Experts analyze how procurement could improve AI—and how AI could improve procurement.
Government agencies around the world are increasingly finding opportunities to use artificial intelligence (AI) to automate and improve a variety of tasks, including adjudication and regulatory enforcement. Although AI tools promise to deliver improved accuracy, consistency, and efficiency in performing certain tasks, their use by governments has also raised a variety of concerns, such as about a potential lack of fairness and transparency.
As interest in using AI tools continues to grow across the public sector, the importance of ensuring that these tools are used responsibly only grows more pivotal. Yet regulating governmental uses of AI may be difficult because of the highly varied nature of these tools and the broad range of settings in which they can be deployed.
Nevertheless, because these tools will often be developed by outside contractors working for government agencies, some experts suggest that the public procurement process can be used as a meaningful way of governing the design and deployment of AI. Still other experts suggest that AI tools could be used to help improve procurement itself—whether for AI or any goods and services acquired by governments.
To explore the possibilities of using procurement standards and processes as a means of regulating AI use by government, as well as the possibility of using AI to improve procurement processes more generally, The Regulatory Review is pleased to gather together important insights from leading experts on artificial intelligence, procurement, and the law.
This series features contributions by: Lavi Ben Dor, Penn Program on Regulation; Ashley Casovan, Responsible AI Institute; Dan Chenok, IBM Center for Business and Government; Cary Coglianese, University of Pennsylvania; Tim Cooke, ASI Government; Carlos Ignacio Gutierrez, Future of Life Institute; Abigail Jacobs, University of Michigan; Joshua A. Kroll, Naval Postgraduate School; Deirdre K. Mulligan, University of California, Berkeley; David Rubenstein, Washburn University School of Law; Var Shankar, Responsible AI Institute; and Jessica Tillipman, The George Washington University Law School.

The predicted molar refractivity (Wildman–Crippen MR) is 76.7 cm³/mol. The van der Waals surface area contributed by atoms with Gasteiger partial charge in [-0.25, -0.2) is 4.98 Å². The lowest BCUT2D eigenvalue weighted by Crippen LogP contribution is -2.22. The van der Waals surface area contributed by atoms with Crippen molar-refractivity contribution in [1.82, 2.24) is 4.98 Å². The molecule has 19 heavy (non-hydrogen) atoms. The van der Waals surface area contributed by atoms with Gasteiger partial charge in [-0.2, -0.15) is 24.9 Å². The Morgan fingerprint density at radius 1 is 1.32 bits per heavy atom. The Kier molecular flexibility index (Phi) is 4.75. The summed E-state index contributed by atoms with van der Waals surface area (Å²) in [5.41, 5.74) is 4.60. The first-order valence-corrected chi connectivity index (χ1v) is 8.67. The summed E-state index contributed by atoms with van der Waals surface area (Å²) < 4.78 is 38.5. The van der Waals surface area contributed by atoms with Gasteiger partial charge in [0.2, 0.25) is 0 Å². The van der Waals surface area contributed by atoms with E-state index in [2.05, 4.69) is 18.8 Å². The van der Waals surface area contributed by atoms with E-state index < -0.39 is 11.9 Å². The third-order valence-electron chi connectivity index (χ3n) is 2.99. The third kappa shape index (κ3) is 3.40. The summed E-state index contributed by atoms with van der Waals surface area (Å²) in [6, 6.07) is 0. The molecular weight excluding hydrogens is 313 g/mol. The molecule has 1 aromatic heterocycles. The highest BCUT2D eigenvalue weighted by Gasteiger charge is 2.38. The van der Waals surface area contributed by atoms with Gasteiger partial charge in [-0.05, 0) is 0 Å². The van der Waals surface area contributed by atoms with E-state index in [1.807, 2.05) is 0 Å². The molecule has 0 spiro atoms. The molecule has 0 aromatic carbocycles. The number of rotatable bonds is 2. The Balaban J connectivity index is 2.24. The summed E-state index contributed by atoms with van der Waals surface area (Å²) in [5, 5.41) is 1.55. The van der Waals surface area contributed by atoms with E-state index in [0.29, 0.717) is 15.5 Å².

The Procurement Path to AI Governance
June 27, 2022 | Lavi Ben Dor and Cary Coglianese, University of Pennsylvania
Procurement standards could promote responsible use of artificial intelligence by government.
Retooling the Acquisition Gateway for Responsible AI
June 28, 2022 | David Rubenstein, Washburn University School of Law
For government to make the most of artificial intelligence, it needs changes throughout the procurement life cycle.
Using AI to Reduce Performance Risk in U.S. Procurement
June 29, 2022 | Jessica Tillipman, The George Washington University Law School
Advances in digital technology can help in managing the goals of federal acquisition.
How Can Governments Use AI to Improve Procurement?
June 30, 2022 | Dan Chenok, IBM Center for Business and Government
By using artificial intelligence, agencies can improve their procurement processes.
Responsible AI is a Management Problem, Not a Purchase
July 4, 2022 | Joshua A. Kroll, Naval Postgraduate School
Developing ongoing programs to monitor AI and sustain good outcomes is essential for ensuring AI accountability.
Procurement Officials Are Leading Federal AI Adoption
July 5, 2022 | Timothy W. Cooke, ASI Government
Contracting officials and agency leaders are key to the deployment of ethical AI processes.
Procurement as an AI Governance Change Agent
July 6, 2022 | Carlos Ignacio Gutierrez, Future of Life Institute
Soft law standards can promote responsible procurement of artificial intelligence systems.
The Hidden Governance in AI
July 7, 2022 | Abigail Z. Jacobs, University of Michigan, and Deirdre K. Mulligan, University of California, Berkeley
Measurement modeling could further the government’s understanding of AI policymaking tools.
A Risk-Based Approach to AI Procurement
July 11, 2022 | Ashley Casovan and Var Shankar, Responsible AI Institute
Organizations should tailor contract requirements for procured AI systems based on levels of risk.